Deer Ticks in New England
Identifying Deer Ticks in Your Home or Business in Boston, MA, CT, RI, ME, NH, and VT
Blacklegged ticks, informally known as deer ticks, are the most common tick species found in New England. Scientifically classified as Ixodes scapularis, deer ticks pose threats due to their widespread prevalence combined with their abilities to transmit pathogens to humans and survive the cold New England winters.
In addition to affecting humans, deer ticks can compromise the health of other area mammals, including household pets. New England residents should beware of deer ticks particularly during the warmer months of spring and summer, when the risk of disease transmission is highest.
What Does a Deer Tick Look Like?
Like all other tick species, deer ticks vary in size depending on their age. Nearly microscopic, the bodies of recently hatched larvae measure less than a millimeter across.
Nymphal deer ticks are typically about a millimeter in length, or roughly as large as a pinhead. As adults, the arachnids (since they have eight legs) generally range in size from a sixteenth to an eighth of an inch.
Females vs. Males
Females have two-toned bodies that are dark brown at the head and reddish-orange at the rear, while males are monochromatic and dark brown all over. After consuming a blood meal, a fully engorged adult female deer tick grows to about a half-inch in length, with her swollen body turning grayish in color.
Habits/HabitatWhere Do Ticks Live?
Shady outdoor areas with ample moisture make ideal habitats for deer ticks. Preferring to remain close to ground level, deer ticks often wait for host animals to pass in brush, shrubs, and tall grass. The parasites also regularly inhabit gardens and grassy spaces bordering wooded areas.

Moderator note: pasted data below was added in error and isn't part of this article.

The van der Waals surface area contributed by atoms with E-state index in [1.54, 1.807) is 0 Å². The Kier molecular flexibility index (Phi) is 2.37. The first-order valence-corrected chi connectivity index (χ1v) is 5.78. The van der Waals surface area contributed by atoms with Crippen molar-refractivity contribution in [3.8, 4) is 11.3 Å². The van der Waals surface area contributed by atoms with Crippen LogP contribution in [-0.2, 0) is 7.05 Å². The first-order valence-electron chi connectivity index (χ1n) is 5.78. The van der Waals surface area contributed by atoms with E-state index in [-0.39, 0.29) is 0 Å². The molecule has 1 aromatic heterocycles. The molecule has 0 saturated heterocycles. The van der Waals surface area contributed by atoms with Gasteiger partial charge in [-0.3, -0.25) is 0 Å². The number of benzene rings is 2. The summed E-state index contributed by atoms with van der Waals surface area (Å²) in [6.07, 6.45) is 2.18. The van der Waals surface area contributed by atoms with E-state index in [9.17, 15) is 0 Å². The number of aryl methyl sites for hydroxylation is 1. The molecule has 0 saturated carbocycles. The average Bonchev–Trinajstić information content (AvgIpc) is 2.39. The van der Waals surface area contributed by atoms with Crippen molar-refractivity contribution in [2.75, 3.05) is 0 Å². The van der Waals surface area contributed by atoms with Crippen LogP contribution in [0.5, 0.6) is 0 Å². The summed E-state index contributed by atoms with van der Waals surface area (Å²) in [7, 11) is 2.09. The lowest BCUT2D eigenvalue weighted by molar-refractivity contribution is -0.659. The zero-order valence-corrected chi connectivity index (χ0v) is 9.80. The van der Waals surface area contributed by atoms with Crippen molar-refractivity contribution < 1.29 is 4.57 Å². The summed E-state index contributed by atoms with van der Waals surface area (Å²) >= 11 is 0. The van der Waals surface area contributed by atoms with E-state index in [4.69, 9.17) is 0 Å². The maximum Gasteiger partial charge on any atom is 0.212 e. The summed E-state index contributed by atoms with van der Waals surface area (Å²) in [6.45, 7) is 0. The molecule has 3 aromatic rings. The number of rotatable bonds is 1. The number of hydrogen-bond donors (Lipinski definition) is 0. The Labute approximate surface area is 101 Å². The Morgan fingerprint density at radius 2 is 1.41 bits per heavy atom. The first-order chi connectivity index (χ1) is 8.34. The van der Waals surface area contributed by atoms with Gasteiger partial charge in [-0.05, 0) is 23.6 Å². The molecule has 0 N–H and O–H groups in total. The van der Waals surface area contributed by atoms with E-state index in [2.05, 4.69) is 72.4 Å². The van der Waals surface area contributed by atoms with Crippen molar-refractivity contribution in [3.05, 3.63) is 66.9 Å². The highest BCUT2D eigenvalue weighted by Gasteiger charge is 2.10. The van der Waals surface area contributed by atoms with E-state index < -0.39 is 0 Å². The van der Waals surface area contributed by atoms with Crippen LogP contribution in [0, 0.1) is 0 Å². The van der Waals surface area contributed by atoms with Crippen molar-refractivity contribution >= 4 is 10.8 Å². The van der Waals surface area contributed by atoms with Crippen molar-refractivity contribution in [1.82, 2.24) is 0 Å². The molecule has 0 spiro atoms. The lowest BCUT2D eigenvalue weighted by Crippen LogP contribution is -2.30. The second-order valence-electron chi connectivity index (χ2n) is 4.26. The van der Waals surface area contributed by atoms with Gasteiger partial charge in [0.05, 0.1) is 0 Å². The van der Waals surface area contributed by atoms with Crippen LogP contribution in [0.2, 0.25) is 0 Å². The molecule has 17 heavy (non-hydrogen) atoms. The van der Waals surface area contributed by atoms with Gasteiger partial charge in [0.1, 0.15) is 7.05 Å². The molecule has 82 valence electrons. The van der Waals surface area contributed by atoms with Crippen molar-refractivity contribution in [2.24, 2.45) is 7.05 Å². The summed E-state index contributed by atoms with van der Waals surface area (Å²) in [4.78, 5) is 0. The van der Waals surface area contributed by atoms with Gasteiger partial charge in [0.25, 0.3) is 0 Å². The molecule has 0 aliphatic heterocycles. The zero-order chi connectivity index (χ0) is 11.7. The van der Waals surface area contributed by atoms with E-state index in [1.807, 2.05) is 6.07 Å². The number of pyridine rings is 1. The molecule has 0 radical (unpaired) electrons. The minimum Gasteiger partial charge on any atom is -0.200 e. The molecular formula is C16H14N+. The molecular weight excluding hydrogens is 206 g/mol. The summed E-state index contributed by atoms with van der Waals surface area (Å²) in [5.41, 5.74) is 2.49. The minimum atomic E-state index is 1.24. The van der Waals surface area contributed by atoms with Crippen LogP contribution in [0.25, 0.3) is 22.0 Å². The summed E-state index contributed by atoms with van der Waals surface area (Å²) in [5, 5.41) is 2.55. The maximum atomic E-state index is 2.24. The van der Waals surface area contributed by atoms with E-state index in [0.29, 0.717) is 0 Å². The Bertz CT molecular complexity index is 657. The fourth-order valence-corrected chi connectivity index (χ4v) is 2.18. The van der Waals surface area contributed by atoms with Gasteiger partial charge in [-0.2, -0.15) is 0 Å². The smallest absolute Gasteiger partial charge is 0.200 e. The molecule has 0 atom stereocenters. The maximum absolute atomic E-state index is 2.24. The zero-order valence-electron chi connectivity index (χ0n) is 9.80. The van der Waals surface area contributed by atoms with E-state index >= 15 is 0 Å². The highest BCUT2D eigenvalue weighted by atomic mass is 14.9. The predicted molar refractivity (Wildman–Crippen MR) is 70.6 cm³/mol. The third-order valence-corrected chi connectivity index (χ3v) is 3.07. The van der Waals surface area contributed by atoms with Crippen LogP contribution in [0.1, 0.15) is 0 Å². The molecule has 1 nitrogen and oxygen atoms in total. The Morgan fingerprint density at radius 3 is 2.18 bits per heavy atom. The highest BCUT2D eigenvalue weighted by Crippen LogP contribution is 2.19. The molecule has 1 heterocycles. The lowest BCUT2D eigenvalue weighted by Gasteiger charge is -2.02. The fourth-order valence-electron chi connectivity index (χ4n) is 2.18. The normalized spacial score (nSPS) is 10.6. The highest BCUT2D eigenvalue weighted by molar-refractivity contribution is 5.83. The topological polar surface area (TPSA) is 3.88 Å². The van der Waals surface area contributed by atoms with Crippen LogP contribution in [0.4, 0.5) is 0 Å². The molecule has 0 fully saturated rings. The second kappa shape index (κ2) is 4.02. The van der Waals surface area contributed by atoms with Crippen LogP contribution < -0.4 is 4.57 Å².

In New England, deer ticks tend to live near the coast or major rivers. Nymphs are commonly encountered during the summer, while adults are most active during the fall and spring. Adults can also emerge during mild New England winters on days when temperatures remain above freezing.
What Do Deer Ticks Eat?
Deer ticks are obligate parasites that feed on the blood of other animals. Prior to adulthood, larval and nymphal deer ticks primarily use mice, birds, and other small animals as hosts. Nymphs also bite and consume the blood of medium-sized animals and humans.
Adults, while still a threat to humans, generally obtain their blood meals from white-tailed deer. Once attached to a host, deer ticks feed for several days to ingest the amount of blood necessary for development. The parasites typically feed for three days as larvae,four days as nymphs, and up to a week as adults.
ReproductionDeer Tick Life Cycle
Deer ticks have a two-year life cycle. After consuming the necessary blood meal during the previous fall, an adult female deer tick lays roughly 2,000 eggs in the spring. Larvae hatch during late summer and consume their first blood meal from an appropriately sized host.
After feeding, larvae molt and develop into nymphs, which overwinter until the following spring. Nymphs become active again as the weather warms up and search for suitable hosts throughout the spring and summer.
During the fall, nymphs molt into adults and mate, with females needing to feed on host animals in order to facilitate production of eggs. Though active on warmer winter days, adult females wait until the following spring to lay the fertilized eggs and initiate a new life cycle.
Problems Caused by Deer TicksWhat Problems Can Deer Ticks Cause?
Deer ticks are parasites that feed on the blood of other animals and thus present a high risk for spreading disease. Deer ticks transmit disease-causing bacteria from an infected host to another host while feeding.Lyme Disease
Lyme disease is the most common and recognized ailment transmitted by deer ticks in New England. Lyme disease can cause:
- Facial palsy
- Joint pain
Researchers estimate that 50 to 60 percent of adult deer ticks in New England are carriers of the disease. The insects can also spread anaplasmosis, babesiosis, and Powassan disease. In addition to wild animals, both humans and household pets throughout New England are at risk for contracting the diseases carried by deer ticks.